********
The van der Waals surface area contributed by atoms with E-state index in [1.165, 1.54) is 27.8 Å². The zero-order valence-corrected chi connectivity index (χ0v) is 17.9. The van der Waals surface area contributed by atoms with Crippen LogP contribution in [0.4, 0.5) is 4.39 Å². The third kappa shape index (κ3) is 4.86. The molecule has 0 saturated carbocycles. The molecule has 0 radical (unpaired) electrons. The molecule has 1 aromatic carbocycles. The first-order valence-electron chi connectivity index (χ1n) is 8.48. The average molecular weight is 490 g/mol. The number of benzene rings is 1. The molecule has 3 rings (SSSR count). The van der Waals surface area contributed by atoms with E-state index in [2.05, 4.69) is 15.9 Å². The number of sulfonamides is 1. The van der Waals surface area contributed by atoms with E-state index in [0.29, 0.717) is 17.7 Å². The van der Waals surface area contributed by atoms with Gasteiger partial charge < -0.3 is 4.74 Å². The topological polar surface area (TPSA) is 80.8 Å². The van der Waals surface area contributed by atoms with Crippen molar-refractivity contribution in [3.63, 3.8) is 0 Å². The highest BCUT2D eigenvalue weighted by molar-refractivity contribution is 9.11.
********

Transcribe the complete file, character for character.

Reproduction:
The van der Waals surface area contributed by atoms with E-state index in [1.165, 1.54) is 27.8 Å². The zero-order valence-corrected chi connectivity index (χ0v) is 17.9. The van der Waals surface area contributed by atoms with Crippen LogP contribution in [0.4, 0.5) is 4.39 Å². The third kappa shape index (κ3) is 4.86. The molecule has 0 saturated carbocycles. The molecule has 0 radical (unpaired) electrons. The molecule has 1 aromatic carbocycles. The first-order valence-electron chi connectivity index (χ1n) is 8.48. The average molecular weight is 490 g/mol. The number of benzene rings is 1. The molecule has 3 rings (SSSR count). The van der Waals surface area contributed by atoms with E-state index in [2.05, 4.69) is 15.9 Å². The number of sulfonamides is 1. The van der Waals surface area contributed by atoms with E-state index in [0.29, 0.717) is 17.7 Å². The van der Waals surface area contributed by atoms with Gasteiger partial charge < -0.3 is 4.74 Å². The topological polar surface area (TPSA) is 80.8 Å². The van der Waals surface area contributed by atoms with Crippen molar-refractivity contribution in [3.63, 3.8) is 0 Å². The highest BCUT2D eigenvalue weighted by molar-refractivity contribution is 9.11.